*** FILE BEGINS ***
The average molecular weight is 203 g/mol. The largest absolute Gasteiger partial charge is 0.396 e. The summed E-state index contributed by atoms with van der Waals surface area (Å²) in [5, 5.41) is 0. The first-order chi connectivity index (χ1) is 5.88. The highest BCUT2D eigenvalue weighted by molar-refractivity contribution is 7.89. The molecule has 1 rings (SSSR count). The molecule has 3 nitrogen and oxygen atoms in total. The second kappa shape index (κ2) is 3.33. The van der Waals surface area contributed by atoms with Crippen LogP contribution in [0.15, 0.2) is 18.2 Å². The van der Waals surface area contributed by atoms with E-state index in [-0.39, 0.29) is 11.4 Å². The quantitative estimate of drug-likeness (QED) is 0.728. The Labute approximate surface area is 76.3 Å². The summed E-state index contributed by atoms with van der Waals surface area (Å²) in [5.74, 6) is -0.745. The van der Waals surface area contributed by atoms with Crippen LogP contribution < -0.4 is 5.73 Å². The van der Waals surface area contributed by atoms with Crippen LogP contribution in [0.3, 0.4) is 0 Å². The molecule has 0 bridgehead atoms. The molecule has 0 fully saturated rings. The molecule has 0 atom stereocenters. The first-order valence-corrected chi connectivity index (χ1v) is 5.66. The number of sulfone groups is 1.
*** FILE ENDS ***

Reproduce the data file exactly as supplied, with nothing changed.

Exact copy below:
The average molecular weight is 203 g/mol. The largest absolute Gasteiger partial charge is 0.396 e. The summed E-state index contributed by atoms with van der Waals surface area (Å²) in [5, 5.41) is 0. The first-order chi connectivity index (χ1) is 5.88. The highest BCUT2D eigenvalue weighted by molar-refractivity contribution is 7.89. The molecule has 1 rings (SSSR count). The molecule has 3 nitrogen and oxygen atoms in total. The second kappa shape index (κ2) is 3.33. The van der Waals surface area contributed by atoms with Crippen LogP contribution in [0.15, 0.2) is 18.2 Å². The van der Waals surface area contributed by atoms with E-state index in [-0.39, 0.29) is 11.4 Å². The quantitative estimate of drug-likeness (QED) is 0.728. The Labute approximate surface area is 76.3 Å². The summed E-state index contributed by atoms with van der Waals surface area (Å²) in [5.74, 6) is -0.745. The van der Waals surface area contributed by atoms with Crippen LogP contribution < -0.4 is 5.73 Å². The van der Waals surface area contributed by atoms with Crippen LogP contribution in [0.3, 0.4) is 0 Å². The molecule has 0 bridgehead atoms. The molecule has 0 fully saturated rings. The molecule has 0 atom stereocenters. The first-order valence-corrected chi connectivity index (χ1v) is 5.66. The number of sulfone groups is 1.